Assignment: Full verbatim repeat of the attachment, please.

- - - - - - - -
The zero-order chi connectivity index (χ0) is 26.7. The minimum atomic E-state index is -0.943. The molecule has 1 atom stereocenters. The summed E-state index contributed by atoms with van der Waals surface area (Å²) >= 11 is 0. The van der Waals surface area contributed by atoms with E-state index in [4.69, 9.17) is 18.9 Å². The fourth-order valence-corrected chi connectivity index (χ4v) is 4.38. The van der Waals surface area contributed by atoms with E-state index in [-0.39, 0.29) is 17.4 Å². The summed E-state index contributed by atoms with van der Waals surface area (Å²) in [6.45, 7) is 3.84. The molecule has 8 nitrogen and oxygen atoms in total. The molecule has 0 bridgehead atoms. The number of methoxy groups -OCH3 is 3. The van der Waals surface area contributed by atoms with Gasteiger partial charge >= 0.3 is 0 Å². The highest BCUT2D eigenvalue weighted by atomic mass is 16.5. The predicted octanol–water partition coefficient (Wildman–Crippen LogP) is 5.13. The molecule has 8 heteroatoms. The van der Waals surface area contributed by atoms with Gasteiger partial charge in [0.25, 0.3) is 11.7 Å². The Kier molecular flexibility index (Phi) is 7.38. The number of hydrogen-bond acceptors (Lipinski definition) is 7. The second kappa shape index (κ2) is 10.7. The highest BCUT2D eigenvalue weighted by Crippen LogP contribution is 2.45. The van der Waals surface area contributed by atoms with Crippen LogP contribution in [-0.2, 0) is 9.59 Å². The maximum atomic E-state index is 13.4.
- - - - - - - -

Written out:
The zero-order chi connectivity index (χ0) is 26.7. The minimum atomic E-state index is -0.943. The molecule has 1 atom stereocenters. The summed E-state index contributed by atoms with van der Waals surface area (Å²) >= 11 is 0. The van der Waals surface area contributed by atoms with E-state index in [4.69, 9.17) is 18.9 Å². The fourth-order valence-corrected chi connectivity index (χ4v) is 4.38. The van der Waals surface area contributed by atoms with E-state index in [-0.39, 0.29) is 17.4 Å². The summed E-state index contributed by atoms with van der Waals surface area (Å²) in [6.45, 7) is 3.84. The molecule has 8 nitrogen and oxygen atoms in total. The molecule has 0 bridgehead atoms. The number of methoxy groups -OCH3 is 3. The van der Waals surface area contributed by atoms with Gasteiger partial charge >= 0.3 is 0 Å². The highest BCUT2D eigenvalue weighted by atomic mass is 16.5. The predicted octanol–water partition coefficient (Wildman–Crippen LogP) is 5.13. The molecule has 8 heteroatoms. The van der Waals surface area contributed by atoms with Gasteiger partial charge in [0.25, 0.3) is 11.7 Å². The Kier molecular flexibility index (Phi) is 7.38. The number of hydrogen-bond acceptors (Lipinski definition) is 7. The second kappa shape index (κ2) is 10.7. The highest BCUT2D eigenvalue weighted by Crippen LogP contribution is 2.45. The van der Waals surface area contributed by atoms with Crippen LogP contribution in [-0.2, 0) is 9.59 Å². The maximum atomic E-state index is 13.4.